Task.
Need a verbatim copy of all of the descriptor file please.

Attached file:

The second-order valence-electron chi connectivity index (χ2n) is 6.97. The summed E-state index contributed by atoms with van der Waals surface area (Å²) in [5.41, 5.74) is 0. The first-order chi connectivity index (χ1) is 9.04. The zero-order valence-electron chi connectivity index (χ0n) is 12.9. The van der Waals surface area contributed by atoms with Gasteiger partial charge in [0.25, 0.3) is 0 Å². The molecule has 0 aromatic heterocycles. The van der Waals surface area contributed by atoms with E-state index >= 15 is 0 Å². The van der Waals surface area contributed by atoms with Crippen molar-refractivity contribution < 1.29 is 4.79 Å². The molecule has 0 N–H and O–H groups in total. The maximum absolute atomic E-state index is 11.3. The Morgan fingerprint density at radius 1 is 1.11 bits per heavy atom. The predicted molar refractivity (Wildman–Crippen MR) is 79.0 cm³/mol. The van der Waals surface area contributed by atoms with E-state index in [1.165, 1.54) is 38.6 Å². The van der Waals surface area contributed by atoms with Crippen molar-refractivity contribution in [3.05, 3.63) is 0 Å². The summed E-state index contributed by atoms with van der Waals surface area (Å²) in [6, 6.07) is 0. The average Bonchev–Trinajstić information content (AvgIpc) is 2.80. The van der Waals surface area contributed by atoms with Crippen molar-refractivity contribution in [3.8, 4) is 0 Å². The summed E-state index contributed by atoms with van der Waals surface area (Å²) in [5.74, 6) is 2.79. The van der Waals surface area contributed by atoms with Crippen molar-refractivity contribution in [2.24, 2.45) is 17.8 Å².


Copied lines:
The second-order valence-electron chi connectivity index (χ2n) is 6.97. The summed E-state index contributed by atoms with van der Waals surface area (Å²) in [5.41, 5.74) is 0. The first-order chi connectivity index (χ1) is 9.04. The zero-order valence-electron chi connectivity index (χ0n) is 12.9. The van der Waals surface area contributed by atoms with Gasteiger partial charge in [0.25, 0.3) is 0 Å². The molecule has 0 aromatic heterocycles. The van der Waals surface area contributed by atoms with E-state index >= 15 is 0 Å². The van der Waals surface area contributed by atoms with Crippen molar-refractivity contribution < 1.29 is 4.79 Å². The molecule has 0 N–H and O–H groups in total. The maximum absolute atomic E-state index is 11.3. The Morgan fingerprint density at radius 1 is 1.11 bits per heavy atom. The predicted molar refractivity (Wildman–Crippen MR) is 79.0 cm³/mol. The van der Waals surface area contributed by atoms with E-state index in [1.165, 1.54) is 38.6 Å². The van der Waals surface area contributed by atoms with Crippen molar-refractivity contribution in [3.05, 3.63) is 0 Å². The summed E-state index contributed by atoms with van der Waals surface area (Å²) in [6, 6.07) is 0. The average Bonchev–Trinajstić information content (AvgIpc) is 2.80. The van der Waals surface area contributed by atoms with Crippen molar-refractivity contribution in [3.8, 4) is 0 Å². The summed E-state index contributed by atoms with van der Waals surface area (Å²) in [5.74, 6) is 2.79. The van der Waals surface area contributed by atoms with Crippen molar-refractivity contribution in [2.24, 2.45) is 17.8 Å².